Is testing really necessary? Blair’s place in history…

This week (as part of their series, “Winning Women’s Votes”)  Radio 4’s Woman’s Hour focused on what might sway women’s vote at the general election.

On Wednesday, Jenni Murray and guests (Dr Mary Bousted, General Secretary of the Association of Teachers and Lecturers and Gillan Low, President of the Girls’ Schools Association and head of a top-performing independent girls’ school in south west London) looked at education – tackling the question “Is testing really necessary?”

The programme asked what an incoming government “should do about measuring progress in schools”.

 Woman’s Hour introduced the programme like this: “Labour came to power in 1997 with the slogan ‘education, education, education’. It went on to introduce compulsory literacy and numeracy hours in primary schools, staking its reputation on raising educational standards. Ten years later the General Teaching Council said: “England’s pupils are among the most frequently tested in the world, but tests in themselves do not raise standards. Today some of those tests have gone, though others remain. School league tables based on test results have not escaped controversy”.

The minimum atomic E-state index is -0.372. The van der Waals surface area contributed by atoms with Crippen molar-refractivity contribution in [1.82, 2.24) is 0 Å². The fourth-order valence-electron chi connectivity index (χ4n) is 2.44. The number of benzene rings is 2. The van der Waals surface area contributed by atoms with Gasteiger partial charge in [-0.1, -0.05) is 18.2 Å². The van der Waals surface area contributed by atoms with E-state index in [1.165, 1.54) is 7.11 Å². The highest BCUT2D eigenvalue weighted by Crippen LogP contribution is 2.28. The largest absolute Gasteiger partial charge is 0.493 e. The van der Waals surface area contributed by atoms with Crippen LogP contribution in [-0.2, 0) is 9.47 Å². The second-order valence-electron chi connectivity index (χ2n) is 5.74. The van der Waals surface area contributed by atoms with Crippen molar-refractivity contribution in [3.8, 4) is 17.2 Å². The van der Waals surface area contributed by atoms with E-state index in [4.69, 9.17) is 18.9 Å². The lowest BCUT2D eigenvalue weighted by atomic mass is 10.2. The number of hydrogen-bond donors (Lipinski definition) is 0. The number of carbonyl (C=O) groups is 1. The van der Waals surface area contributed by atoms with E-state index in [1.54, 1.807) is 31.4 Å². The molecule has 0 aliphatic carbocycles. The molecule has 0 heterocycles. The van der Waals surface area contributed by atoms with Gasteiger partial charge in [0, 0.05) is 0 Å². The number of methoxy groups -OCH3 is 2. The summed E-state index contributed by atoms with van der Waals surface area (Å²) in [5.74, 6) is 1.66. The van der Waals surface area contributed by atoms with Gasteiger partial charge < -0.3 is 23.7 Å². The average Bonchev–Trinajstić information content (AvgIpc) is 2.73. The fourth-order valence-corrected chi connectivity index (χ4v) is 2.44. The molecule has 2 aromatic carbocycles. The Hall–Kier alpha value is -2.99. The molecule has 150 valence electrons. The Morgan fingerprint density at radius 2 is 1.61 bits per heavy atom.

I listened to the programme, (drawing parallels between the proposed Sats boycott and the Early Years Learning and Development Requirements) and sent the following comment by email along with information about this blog. The comment hasn’t been broadcast (yet). This is what I said:

“High time that this fundamental question is asked. Blairite policies (“Education, education, education”) were Orwellian. They had little to do with education in it’s true sense – and (like the war on Iraq)  had much more to do with Blair’s (party political) ambitions and political expediency.

No mention was made in today’s programme of the effects of the Early Years Foundation Stage Learning and Development Requirements and EYFS Profiling on children as young as four and younger. Despite government assertions that there is no ‘testing’ in the EYFS system – the realities on the ground in schools are very different. Early Years Practitioners are describing this compulsory system as: Testing-in-all-but-name.

See also this quote sourced from an early years practitioner:

 “In order to complete the 69 ELGs the child must first achieve the 39 DM targets or they can’t be awarded the ELGs (Early Learning Goals) and some authorities are putting pressure on reception teachers to do all 9 points (117) which include NC levels. It is actually a post code lottery what expectations and criteria are placed on teachers and children ”

Listen to the Woman’s Hour programme here (Listen Again facility).

See also my news blog – Tony Blair, the war in Iraq and the history books

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